The English word “cash” originates from the Chinese term for round copper coins, moving with traders physically all the way already from Han Dynasty China to the Roman Empire and linguistically from Tamil and Sanskrit to Old Italian to Old French to Middle English, reaching Germany in the form of “Käsch”.
In the 21st century, Chinese outbound travellers became the preferred targets for pickpockets around the world. In addition to becoming increasingly conspicuous as they became the biggest international tourism source market globally in 2012, Chinese outbound travellers were also known to carry bundles of cash (not coins anymore, bills now) with them. In several well-documented cases the amounts in question reached high five-digit numbers in Euro or USD, prompting the Chinese government to issue travel warnings for specific destinations and official apologies by ambassadors in Beijing.
One reason might have been that the travellers were planning to spend large amounts on watches and jewellery or roulette chips with money of questionable origin. For most travellers, however, it was simply down to a lack of internationally-accepted credit cards as well as a tradition of cash payment, which let them take their money with them in this form.
All this is changing now, and in the same way as Chinese travellers brought hot water cookers to almost all hotels in the world and introduced the idea of selfies in travel photography to the smartphone society, it is changing not only for the Chinese.
In China, another process of leapfrogging is taking place. The country has moved from no phone to smartphone, from single-storey to high-rise urban apartment buildings and from limited, cranky passenger rail transport to a high-speed train network with more track than all others in the world combined. It missed by a decade the jump from no car to electric car, with dire ecological consequences, but is nevertheless hurrying to catch up here as well.
From less than 100 million users at the beginning of the decade, the number of mobile payment users has grown to more than 600 million in China. Cash or credit card payment is not accepted anymore by many shops, taxi drivers, etc. in the cities across the country. COTRI research in Shanghai and Beijing found that in Spring 2018 the majority of people interviewed in both cities had not used any cash or credit card for at least four weeks.
Alipay, owned by ANT, the mother company of Alibaba, and WeChat Pay, owned by Tencent, the fifth largest company in the world, together share more than 90% of the mobile payment market. Smaller companies like Union Mobile Pay, daughter of UnionPay credit cards, or Lianlian Pay, have all less than 2% of the market.
Hangzhou, home of Alibaba, has declared its intention to become the first completely cash-free city in China by the end of 2018. Further afield, Finland is the first international destination which has stated its goal to make it possibly to travel within the country using solely Alipay.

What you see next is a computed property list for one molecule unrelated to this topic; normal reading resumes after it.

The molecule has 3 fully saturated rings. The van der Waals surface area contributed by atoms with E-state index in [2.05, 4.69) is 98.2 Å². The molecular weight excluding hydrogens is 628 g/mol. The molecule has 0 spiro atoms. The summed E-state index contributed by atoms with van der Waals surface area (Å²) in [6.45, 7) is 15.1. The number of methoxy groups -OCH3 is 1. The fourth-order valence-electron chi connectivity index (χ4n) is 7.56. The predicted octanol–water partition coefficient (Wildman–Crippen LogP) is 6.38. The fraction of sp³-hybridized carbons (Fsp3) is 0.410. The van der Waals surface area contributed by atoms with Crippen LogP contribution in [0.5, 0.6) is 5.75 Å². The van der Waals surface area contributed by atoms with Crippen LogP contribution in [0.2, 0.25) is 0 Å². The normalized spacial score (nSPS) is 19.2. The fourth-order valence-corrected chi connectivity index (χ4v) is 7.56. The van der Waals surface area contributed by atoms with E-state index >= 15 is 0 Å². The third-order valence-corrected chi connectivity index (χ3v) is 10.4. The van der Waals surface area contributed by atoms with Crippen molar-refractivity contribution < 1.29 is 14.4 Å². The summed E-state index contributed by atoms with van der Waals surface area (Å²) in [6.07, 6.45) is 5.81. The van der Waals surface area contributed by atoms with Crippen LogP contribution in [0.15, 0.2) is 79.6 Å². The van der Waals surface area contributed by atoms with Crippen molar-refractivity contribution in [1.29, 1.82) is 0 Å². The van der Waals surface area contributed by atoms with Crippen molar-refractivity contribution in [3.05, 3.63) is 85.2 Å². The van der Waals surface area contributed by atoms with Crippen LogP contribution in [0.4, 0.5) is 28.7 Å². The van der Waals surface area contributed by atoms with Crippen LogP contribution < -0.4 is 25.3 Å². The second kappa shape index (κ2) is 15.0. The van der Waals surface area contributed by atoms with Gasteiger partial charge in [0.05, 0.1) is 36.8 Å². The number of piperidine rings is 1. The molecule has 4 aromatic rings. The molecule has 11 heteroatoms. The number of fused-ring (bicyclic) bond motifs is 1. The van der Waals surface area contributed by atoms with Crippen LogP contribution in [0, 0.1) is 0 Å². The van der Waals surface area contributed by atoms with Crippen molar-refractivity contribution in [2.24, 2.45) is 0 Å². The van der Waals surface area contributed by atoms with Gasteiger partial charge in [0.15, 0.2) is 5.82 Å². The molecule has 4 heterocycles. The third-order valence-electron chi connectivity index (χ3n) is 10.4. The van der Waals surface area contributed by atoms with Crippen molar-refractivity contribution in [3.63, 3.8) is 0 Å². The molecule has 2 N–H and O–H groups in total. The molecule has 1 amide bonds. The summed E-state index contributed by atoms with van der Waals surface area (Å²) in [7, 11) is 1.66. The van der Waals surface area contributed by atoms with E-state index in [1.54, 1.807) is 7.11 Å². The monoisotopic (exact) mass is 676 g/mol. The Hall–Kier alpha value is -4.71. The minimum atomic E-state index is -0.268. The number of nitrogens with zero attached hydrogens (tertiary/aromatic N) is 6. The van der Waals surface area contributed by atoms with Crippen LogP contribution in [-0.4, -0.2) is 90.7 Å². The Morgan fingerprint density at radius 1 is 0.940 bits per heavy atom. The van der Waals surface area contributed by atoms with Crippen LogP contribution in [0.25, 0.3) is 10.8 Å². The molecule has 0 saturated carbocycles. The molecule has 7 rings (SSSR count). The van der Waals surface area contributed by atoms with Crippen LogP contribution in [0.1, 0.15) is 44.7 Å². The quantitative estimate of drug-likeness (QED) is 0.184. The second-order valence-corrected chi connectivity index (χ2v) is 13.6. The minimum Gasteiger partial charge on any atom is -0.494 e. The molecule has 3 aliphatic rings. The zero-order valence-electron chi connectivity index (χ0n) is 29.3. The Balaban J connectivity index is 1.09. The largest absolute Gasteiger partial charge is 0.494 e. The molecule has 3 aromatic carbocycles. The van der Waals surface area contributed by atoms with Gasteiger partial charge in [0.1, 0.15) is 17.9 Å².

In 2015, international tourism service providers and retailers started in bigger numbers to accept UnionPay credit cards, but have now upgrade to payment by smartphone, as credit cards, which were often used only for international travel, are decisively out of fashion in China.
How will this development change global tourism? Alipay is quickly moving to international markets, repeating the leapfrogging process in many countries in Asia and Africa. By May 2018, Alipay claimed to be available in 110 countries. Face recognition for ATMs for countries still cash-based has however not yet been introduced outside of China.
WeChat Pay only offers services for local citizens in Hong Kong SAR. In 25 countries, services are available, but concentrating on Chinese travellers only. However, since early 2018 non-Chinese users can connect an international credit card with their WeChat account.
Pushed by almost unlimited resources (Tencent is currently the biggest global investor), it is likely that within the next five years Alipay and WeChat Pay will become the standard form of payment at least outside of OECD countries. This will provide the companies – and implicitly the Chinese government – with huge amounts of Big Data about the spending pattern of billions of persons, including of course their own outbound travellers.
The acceptance of Alipay will quickly move from being an extra service offered to Chinese customers to an expected service without which non-Western customers will be turned away.
The existence of Minitel delayed the introduction of the internet in France for years in the 1990s; the development of dual-use rail networks drove the ICE high-speed train technology into a dead end at the beginning of the new millennium. German carmakers in the last decade rather decided to cheat systematically than stopping the development of fossil-fuel based automobiles.
Successes of the 20th century can turn into albatrosses around the necks of OECD industries and countries if not followed up by a clear and decisive innovation strategy. Looking back at the first 1/6 of the 21st century, no such strategy is striking the eye. Jinjiang, Dalian Wanda, HNA and other Chinese companies, even if recently forced to slow down their expansion, are moving in global tourism, hospitality and entertainment forward to fill with innovation and investment the gaps left by the current players.